The legitimate Waldemar, Margrave of Brandenburg-Stendal was buried in 1319. After this supposed extinction of the Brandenburg House of Ascania, the Wittelsbach Emperor Louis the Bavarian awarded the Mark of Brandenburg to his own son Louis in 1320. Twenty-eight years later, in the summer of 1348 (or, according to Carlyle, twenty-five years in 1345) an elderly man claiming to be a returning pilgrim presenting himself to the Archbishop of Magdeburg Otto as the old Brandenburg Margrave Waldemar. He claimed the burial of 1319 had been staged, and that he had in the meantime been on a pilgrimage to the Holy Land. This False Waldemar was allegedly Jacob Roebuck or Rehbuck, possibly a journeyman miller. Thomas Carlyle wrote that he might have been in real Waldemar's employ where he could have learned his master's manners. This and other rumors are not more than speculation by contemporaries and chroniclers. His true identity is still unknown.
False Waldemar quickly gained adherents, especially among the rivals of the Wittelsbach royals. He posed as a representative of the ancestral Ascanian Princely House, which he promised to help against the foreign and unpopular Bavaria. Within weeks the False Waldemar was able to convince a large portion of the Mark. Emperor Charles IV, on the defensive, invested the Wrong Waldemar on 2 October 1348 with the Mark Brandenburg. Only a few towns held on to the Wittelsbach. It was from this period that the town of Treuenbrietzen gained its prefix meaning faithful.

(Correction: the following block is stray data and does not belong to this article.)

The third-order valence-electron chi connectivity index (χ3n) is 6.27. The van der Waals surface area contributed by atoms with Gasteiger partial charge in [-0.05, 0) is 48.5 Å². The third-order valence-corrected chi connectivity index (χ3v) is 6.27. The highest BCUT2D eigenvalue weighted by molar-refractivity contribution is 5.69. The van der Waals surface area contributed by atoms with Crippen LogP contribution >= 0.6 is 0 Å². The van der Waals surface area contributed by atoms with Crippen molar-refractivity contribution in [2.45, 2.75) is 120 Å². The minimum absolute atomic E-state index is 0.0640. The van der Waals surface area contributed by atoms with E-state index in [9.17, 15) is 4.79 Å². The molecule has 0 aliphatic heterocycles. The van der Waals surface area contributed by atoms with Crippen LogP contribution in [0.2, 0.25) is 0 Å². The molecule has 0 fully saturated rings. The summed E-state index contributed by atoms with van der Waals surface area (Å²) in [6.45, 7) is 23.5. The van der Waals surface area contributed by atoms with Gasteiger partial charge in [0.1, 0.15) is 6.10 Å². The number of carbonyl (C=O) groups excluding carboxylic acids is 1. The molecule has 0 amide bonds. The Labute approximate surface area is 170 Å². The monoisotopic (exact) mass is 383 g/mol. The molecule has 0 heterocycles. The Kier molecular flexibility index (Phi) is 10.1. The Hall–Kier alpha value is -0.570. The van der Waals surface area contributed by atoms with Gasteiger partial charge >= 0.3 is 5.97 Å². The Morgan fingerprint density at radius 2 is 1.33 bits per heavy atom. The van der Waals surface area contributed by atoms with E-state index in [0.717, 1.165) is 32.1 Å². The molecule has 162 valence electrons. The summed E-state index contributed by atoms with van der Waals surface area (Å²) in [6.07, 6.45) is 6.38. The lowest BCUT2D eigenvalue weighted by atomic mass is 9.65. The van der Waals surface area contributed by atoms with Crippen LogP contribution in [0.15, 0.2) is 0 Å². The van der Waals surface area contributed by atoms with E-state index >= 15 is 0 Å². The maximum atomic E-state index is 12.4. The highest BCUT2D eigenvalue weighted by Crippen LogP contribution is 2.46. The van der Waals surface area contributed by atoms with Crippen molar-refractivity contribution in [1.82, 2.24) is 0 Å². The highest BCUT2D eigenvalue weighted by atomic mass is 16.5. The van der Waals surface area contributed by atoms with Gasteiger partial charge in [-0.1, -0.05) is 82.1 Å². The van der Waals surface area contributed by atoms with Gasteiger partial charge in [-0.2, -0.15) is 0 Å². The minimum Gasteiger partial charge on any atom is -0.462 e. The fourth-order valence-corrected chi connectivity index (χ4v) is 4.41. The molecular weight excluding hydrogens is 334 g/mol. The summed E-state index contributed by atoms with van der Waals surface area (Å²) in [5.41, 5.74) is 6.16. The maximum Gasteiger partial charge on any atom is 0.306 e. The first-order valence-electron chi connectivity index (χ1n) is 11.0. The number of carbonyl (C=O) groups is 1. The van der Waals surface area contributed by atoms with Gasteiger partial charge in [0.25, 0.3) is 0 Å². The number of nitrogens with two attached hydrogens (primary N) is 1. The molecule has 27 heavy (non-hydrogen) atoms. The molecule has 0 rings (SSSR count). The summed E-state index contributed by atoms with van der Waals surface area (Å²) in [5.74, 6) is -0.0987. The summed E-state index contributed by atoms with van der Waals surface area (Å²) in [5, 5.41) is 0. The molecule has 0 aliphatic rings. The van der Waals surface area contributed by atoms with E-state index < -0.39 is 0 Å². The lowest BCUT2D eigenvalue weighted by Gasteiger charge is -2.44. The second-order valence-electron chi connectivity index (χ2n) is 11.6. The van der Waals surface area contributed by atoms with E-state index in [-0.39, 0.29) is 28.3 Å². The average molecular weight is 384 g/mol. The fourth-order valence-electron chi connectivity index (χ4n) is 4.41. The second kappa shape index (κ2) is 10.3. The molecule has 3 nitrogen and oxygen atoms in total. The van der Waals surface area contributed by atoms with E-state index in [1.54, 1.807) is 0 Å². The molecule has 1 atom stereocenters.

Two years later, in April 1350, the False Woldemar was exposed as a cheat. Charles deposed him as because of an agreement with the Wittelsbach (Treaty of Eltville). From this time on, Waldemar held an Ascanian court at Anhalt-Dessau, where he retained courtly honor all his life, before he died in 1356 of natural causes.
Thomas Carlyle in his History of Friedrich II of Prussia called False Waldemar "the wickedest and worst trouble of their [Ascanian] raising", "a new goblin, where already there were plenty, in the dance round poor Ludwig [Louis the Bavarian]". Willibald Alexis wrote his novel Der falsche Woldemar (The False Woldemar) in 1842. A more recent novel is Der letzte Askanier (The Last of Ascanians) by Horst Bosetzky (1999), which explores the events around the Wrong Woldemar, with the author adding his own theory as to the identity of the alleged Ascanian.
- Carlyle, p. 160.
- Carlyle, p. 161.
- Thomas Carlyle (1858). History of Friedrich II. of Prussia called Frederick the Great: in six volumes. London: Chapman and Hall. Book II, pp. 159–162.